Q: What is a piece of art you want to make that is on your bucket list?

D.M.: I have no bucket list except to keep exploring and growing as an artist and a human…sounds corny but true.


Q: You clearly love the theme of water. Where did that come from and how do you communicate your passion for that in your works of art?

D.M.: Growing up on the ocean on Eastern Long Island, a crowded day you could spot 20 people as far as you could see! I would be in my p.j.’s on the beach eating cheerios. I loved the solitude. I could walk or swim for miles without seeing a soul. I was fearless (and naive). Up with the sunrise, taking note of tides and horseshoe crabs, sea glass and shells. I started making art on the beach with what washed ashore at a very young age.



Close-up of “The Garden” area of Debbie Mostel’s sculpture


All Photos courtesy of  Richard McConnell





About      Debbie      Mostel:





Debbie Mostel at The Breakers

Debbie Lee Mostel, a longtime resident of Palm Beach Gardens, is a designer/artist who is also a science-based thinker and who sees wonder in every drop of water and every blade of grass. It is this sense of curiosity that Debbie thrives on, exploring new mediums and continually growing as an artist. Debbie’s career has incorporated painting, contemporary fine art, sculpture, jewelry design, and kinetics!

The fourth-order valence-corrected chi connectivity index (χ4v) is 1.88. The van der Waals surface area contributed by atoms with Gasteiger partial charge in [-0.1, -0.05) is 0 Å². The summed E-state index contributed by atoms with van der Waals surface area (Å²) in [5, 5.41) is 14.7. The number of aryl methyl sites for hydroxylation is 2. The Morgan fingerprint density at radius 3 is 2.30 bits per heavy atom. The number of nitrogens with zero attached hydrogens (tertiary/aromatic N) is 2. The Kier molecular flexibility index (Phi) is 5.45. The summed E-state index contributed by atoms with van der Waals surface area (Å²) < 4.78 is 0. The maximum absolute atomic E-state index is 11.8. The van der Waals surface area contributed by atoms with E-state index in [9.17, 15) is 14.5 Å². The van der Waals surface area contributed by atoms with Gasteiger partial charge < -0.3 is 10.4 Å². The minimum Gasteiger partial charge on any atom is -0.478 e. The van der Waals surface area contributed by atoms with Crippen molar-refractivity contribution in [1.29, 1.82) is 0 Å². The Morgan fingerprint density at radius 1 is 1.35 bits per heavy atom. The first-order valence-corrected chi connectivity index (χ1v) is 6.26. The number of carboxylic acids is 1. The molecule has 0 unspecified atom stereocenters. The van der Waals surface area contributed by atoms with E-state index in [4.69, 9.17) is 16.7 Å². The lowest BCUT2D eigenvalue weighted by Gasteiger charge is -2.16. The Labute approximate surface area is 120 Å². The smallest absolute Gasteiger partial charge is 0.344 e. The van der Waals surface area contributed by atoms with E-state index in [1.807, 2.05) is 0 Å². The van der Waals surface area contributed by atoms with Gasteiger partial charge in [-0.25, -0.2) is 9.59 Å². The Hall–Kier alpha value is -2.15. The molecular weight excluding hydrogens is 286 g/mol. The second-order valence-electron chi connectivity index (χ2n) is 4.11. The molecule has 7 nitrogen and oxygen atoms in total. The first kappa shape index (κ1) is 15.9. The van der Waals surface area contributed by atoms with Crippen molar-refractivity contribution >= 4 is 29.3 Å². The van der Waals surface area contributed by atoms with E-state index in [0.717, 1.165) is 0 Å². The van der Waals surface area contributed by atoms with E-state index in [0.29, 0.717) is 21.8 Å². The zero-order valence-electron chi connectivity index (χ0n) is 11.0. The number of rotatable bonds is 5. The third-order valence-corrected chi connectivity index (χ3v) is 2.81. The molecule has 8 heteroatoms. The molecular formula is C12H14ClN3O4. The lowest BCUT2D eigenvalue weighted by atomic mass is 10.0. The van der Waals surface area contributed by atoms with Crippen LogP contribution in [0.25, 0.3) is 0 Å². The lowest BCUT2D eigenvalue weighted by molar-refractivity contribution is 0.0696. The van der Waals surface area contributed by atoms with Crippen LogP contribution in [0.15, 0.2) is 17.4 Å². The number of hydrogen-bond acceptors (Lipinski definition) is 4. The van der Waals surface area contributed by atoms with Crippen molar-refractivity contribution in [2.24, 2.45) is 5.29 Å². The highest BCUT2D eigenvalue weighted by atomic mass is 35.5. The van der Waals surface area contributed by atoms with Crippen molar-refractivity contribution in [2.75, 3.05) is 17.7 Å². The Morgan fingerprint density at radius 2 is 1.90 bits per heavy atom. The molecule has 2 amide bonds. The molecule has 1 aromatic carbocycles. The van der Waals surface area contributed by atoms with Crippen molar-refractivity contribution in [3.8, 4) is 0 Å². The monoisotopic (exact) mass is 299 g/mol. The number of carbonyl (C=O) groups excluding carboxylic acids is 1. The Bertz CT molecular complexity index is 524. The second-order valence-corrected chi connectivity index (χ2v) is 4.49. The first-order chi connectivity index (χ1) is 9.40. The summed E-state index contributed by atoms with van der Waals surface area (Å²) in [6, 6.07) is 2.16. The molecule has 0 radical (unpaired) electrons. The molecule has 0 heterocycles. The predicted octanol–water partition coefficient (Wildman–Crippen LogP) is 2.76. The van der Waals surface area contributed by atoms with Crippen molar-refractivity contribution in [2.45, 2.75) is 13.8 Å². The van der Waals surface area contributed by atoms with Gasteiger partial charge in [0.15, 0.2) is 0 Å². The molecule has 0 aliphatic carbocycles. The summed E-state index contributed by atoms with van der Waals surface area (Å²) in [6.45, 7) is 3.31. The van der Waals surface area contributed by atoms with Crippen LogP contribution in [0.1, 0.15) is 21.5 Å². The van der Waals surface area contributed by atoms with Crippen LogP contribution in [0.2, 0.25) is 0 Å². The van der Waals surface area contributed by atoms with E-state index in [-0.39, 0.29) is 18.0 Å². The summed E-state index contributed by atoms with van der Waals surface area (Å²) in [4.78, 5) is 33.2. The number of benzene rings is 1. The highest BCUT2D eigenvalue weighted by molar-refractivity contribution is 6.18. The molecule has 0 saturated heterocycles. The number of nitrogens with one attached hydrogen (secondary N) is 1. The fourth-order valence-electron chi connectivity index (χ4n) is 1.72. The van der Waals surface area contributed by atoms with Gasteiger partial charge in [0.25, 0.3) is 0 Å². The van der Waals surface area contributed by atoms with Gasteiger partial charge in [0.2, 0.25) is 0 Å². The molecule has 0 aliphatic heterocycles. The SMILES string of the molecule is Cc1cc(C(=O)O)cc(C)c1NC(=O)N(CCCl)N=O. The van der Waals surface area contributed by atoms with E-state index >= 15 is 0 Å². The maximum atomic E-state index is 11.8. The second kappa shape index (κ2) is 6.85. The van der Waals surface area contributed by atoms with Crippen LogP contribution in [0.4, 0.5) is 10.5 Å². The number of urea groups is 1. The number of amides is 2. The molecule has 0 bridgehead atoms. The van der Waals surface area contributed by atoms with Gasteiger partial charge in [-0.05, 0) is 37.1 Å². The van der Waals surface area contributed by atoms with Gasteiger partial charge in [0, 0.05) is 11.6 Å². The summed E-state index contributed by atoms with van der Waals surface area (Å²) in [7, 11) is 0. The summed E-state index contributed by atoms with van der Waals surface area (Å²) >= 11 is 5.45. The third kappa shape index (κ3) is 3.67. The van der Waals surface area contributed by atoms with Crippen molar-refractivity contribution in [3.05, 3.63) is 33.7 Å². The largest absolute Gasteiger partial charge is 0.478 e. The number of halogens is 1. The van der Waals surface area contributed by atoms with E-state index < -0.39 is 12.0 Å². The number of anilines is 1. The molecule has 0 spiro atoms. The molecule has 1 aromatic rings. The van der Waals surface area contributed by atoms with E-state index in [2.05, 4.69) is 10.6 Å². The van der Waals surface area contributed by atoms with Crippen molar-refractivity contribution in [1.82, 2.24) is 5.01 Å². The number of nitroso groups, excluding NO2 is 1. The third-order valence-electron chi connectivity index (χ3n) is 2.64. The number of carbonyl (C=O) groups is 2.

During a charmed 15-year career as a fashion jewelry designer, retailers such as Bloomingdales, Saks Fifth Avenue and Nordstrom carried some of her designs and Debbie’s designs were featured in publications such as The New York Times, Cosmopolitan, Vogue and Harper’s Bazaar.



Debbie Mostel at International Kinetic Art Exhibit and Symposium , 2019



After Debbie took time off to raise her son the urge to create beckoned and she went back to college for landscape design and a new career. But working in the gardens pulled her back to her roots as a sculptor, painter, and jewelry design.